Taking on all the stuff that goes with a new property and learning what it is you want to do and when to do it do you really want to start with a tractor that's not ready to go?
It's ok to be new to stuff. But new to all of it? Are you mechanically inclined? Have a place and tools to work on stuff? Like to work on tractors rather than be with other people and do family stuff? That's what's waiting for you with an older tractor.
Stop looking at dealership tractors if budget is a concern. Go private party.
There are lots of guys on here that know these tractors inside and out and all that comes with them. They don't mind or get knocked down when there is an issue. Is that you?
If you go with an older machine as you have been discussing go with the most available. 966, 1066, 886, 986, 1086 etc. Go with parts availability and a tractor every one else wants so if you need to fix it you can find parts. If or when you don't want it you can easily sell it off when you know more about your needs.
There is plenty of room in your field to maneuver regardless of frame size. It's like driving a regular cab pickup vs an extended cab. No big deal.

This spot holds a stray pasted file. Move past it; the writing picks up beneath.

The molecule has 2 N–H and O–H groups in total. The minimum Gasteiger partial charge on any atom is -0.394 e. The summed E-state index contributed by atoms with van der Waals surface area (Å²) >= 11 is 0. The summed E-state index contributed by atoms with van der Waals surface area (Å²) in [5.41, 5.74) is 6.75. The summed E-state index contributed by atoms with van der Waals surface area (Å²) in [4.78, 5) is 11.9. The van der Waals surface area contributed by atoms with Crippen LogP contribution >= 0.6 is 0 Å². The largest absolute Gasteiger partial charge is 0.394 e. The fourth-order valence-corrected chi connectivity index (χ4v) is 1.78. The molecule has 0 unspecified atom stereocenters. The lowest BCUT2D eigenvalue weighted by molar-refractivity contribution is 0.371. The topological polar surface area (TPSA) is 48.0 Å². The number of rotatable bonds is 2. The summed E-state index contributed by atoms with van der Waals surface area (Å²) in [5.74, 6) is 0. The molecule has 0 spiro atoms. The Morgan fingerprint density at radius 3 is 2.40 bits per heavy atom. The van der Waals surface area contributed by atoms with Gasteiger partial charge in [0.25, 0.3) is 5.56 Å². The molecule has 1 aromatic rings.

Get a tractor that is already set up so you are fixing what is wrong with it rather than trying to swap stuff around.
Spend your time learning to farm your new place rather than learning the ins and outs of various old series of tractors. Not because there is anything wrong about them or they are not capable but because there is no need to for the money you are going to spend anyways.
Cabs are great. Instant canopy just take the doors and windows out/off. Lose some accessibility for maintenance and visibility at the same time. Are you storing your tractor outside or inside. Cabs protect seats and gauges and such not just you.
Larger tractors are already heavy and help ballast a front loader without so many weights or fluid.
Plan in the long run to have two tractors.
There are other brands. Most on here own more than one color. It's ok.
How many "newer" tractors do you see with narrow fronts? Contained in that is your answer.
Gas is great for starting in cold weather and will do the work. Pay as you go or pay upfront. Just like pickup trucks. Lose when you sell as fewer want them and debate their purchase decision. Just like your doing now. Contained in that is your answer.
Get a tractor that came with 3 point not a conversion so all the proportions are correct.
Your starting new. So start with newer stuff.
If your dazed and confused then get the newest nicest utility/loader/mower you can to handle property chores and have your first few seasons of field work and haying contracted or on share with established farmer in the area.
You can do it all with one tractor but not one tractor will do it all conveniently.